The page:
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Russian Activist Convicted Under ‘Repeat Protest’ Law Walks Free From Prison

Konstantin Kotov was the second person ever to be prosecuted under a law criminalizing "repeated" participation in unsanctioned rallies. Andrei Vasilyev / TASS

Russian activist Konstantin Kotov was released from prison Wednesday after serving 18 months for “multiple breaches” of Russia’s protest law.

Kotov, who was arrested during the summer 2019 Moscow election protests, was the second person ever to be prosecuted under the controversial law criminalizing "repeated" participation in unauthorized rallies. A Moscow court cut the 35-year-old computer programmer’s four-year jail sentence to 18 months this spring.

The OVD-Info police-monitoring website reported that Kotov walked free from a penal colony 100 kilometers east of Moscow in the dark early hours of Wednesday.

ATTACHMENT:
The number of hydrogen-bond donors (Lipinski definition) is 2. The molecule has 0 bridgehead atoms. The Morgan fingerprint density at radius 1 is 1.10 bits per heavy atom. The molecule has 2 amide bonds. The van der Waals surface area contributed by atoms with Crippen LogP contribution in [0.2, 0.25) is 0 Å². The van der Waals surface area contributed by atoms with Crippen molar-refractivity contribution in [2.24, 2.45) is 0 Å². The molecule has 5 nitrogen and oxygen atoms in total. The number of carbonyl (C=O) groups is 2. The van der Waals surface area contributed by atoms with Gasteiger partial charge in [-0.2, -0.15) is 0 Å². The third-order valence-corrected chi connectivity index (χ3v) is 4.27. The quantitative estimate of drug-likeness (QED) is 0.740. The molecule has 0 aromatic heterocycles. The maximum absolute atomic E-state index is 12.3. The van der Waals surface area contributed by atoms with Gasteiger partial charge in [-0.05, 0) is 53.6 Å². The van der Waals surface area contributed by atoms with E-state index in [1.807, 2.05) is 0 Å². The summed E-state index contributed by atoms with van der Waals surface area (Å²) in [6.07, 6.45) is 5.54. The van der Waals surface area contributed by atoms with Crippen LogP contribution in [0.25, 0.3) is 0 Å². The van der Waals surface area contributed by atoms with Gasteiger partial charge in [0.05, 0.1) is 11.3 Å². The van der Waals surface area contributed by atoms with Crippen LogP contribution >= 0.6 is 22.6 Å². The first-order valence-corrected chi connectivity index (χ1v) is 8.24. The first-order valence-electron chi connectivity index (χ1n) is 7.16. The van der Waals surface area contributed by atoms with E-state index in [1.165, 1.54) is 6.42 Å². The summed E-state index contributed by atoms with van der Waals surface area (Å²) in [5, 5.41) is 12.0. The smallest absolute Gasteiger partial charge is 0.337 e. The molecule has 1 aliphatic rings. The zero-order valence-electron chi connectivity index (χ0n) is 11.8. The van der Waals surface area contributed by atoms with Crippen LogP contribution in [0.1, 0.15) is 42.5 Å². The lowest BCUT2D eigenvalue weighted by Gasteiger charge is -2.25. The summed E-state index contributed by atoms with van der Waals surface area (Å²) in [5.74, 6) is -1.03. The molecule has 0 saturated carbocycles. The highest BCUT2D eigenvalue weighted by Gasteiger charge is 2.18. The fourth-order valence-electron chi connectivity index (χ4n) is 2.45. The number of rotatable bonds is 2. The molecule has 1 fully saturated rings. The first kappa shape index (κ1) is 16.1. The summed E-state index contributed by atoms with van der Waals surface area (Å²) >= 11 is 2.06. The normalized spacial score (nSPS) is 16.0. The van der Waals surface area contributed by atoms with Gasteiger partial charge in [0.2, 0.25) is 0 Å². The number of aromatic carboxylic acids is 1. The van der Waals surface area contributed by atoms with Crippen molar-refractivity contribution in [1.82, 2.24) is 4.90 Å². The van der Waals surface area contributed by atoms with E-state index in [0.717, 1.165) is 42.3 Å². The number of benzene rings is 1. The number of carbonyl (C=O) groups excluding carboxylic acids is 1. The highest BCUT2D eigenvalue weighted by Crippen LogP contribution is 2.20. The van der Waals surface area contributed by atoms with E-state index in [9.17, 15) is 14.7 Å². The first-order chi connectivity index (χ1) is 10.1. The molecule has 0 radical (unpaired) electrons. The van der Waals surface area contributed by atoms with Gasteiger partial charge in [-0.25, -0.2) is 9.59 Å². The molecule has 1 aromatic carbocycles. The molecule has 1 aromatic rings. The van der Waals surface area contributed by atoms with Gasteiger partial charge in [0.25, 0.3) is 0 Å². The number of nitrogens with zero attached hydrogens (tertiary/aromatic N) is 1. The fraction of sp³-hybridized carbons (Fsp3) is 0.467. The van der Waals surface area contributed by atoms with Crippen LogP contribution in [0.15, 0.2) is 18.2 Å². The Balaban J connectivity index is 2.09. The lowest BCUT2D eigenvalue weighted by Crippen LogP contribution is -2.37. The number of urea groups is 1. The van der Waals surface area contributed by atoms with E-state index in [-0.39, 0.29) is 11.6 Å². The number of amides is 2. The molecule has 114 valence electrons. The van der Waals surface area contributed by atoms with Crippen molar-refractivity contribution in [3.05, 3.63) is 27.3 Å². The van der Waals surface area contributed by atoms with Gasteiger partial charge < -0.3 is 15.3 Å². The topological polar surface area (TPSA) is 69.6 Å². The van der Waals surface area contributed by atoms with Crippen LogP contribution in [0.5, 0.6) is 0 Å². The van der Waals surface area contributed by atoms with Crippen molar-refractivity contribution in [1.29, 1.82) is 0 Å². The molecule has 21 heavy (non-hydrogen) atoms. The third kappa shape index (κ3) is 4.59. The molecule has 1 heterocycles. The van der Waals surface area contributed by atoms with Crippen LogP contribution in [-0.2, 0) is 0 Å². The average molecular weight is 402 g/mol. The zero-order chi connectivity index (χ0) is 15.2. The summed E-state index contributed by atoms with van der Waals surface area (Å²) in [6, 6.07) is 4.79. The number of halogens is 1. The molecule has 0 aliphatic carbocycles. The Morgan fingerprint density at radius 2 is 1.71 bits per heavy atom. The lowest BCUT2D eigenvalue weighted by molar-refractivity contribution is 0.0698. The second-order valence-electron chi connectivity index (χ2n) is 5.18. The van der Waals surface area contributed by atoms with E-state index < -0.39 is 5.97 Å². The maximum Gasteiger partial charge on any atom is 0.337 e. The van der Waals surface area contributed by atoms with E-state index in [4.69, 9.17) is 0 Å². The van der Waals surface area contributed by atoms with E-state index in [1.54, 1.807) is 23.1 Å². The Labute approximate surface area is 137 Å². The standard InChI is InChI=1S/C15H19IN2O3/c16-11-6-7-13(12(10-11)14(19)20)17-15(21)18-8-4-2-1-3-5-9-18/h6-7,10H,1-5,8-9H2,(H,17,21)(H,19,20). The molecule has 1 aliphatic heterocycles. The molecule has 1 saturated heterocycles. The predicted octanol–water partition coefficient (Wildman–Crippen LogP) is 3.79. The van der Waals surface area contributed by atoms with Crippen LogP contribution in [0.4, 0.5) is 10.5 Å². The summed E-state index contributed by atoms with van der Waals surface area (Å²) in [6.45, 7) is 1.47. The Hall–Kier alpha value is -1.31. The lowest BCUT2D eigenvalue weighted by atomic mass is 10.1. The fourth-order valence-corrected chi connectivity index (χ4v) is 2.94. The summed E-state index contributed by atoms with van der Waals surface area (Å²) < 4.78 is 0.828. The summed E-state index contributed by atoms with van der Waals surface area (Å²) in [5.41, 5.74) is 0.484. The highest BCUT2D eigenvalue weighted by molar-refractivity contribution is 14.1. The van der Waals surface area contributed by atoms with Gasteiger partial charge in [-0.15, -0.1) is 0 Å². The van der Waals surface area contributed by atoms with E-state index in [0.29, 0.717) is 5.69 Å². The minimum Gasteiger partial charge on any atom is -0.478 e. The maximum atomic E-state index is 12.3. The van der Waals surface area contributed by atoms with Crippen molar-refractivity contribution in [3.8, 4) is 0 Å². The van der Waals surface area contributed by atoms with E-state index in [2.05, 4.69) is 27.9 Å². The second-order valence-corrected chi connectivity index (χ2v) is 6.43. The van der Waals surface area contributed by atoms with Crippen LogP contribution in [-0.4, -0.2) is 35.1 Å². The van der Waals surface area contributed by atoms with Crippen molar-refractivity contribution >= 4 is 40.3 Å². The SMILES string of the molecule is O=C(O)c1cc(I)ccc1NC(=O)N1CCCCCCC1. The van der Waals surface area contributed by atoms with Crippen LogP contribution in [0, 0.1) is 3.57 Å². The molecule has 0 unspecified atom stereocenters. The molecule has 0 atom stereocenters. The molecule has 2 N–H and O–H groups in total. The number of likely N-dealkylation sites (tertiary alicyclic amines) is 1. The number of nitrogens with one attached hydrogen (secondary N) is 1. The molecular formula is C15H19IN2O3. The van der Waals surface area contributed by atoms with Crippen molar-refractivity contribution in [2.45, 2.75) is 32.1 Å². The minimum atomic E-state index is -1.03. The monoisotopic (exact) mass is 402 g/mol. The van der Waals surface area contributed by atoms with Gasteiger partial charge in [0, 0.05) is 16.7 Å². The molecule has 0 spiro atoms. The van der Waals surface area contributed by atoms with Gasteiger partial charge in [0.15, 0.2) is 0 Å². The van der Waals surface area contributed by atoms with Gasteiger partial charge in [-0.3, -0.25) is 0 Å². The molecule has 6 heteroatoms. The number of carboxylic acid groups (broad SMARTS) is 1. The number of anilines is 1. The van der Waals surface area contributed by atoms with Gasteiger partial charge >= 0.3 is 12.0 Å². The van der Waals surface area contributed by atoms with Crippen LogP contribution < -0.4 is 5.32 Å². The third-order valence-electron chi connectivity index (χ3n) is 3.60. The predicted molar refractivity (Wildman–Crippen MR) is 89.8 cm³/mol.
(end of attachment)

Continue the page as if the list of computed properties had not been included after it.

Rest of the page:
Footage shared by activists showed Kotov being met by his wife Anna Pavlikova, who herself had received a suspended sentence in a separate high-profile extremism case.

In late November, he was denied parole to be released on Dec. 7 because prison officials said he “had not yet reformed,” OVD-Info said. It previously reported that prison administrators had subjected Kotov to reprimands and placed him in solitary confinement for minor infractions.

Kotov told MBKh Media he plans to continue his activism “as soon as he understands what’s happening in the country and comes to his senses.”

His defense team had demanded that his sentence be annulled and that he be immediately released.

President Vladimir Putin said last December that he would look at Kotov’s case and instructed federal prosecutors a month later to review his prison sentence.

Amnesty International had declared Kotov a prisoner of conscience.

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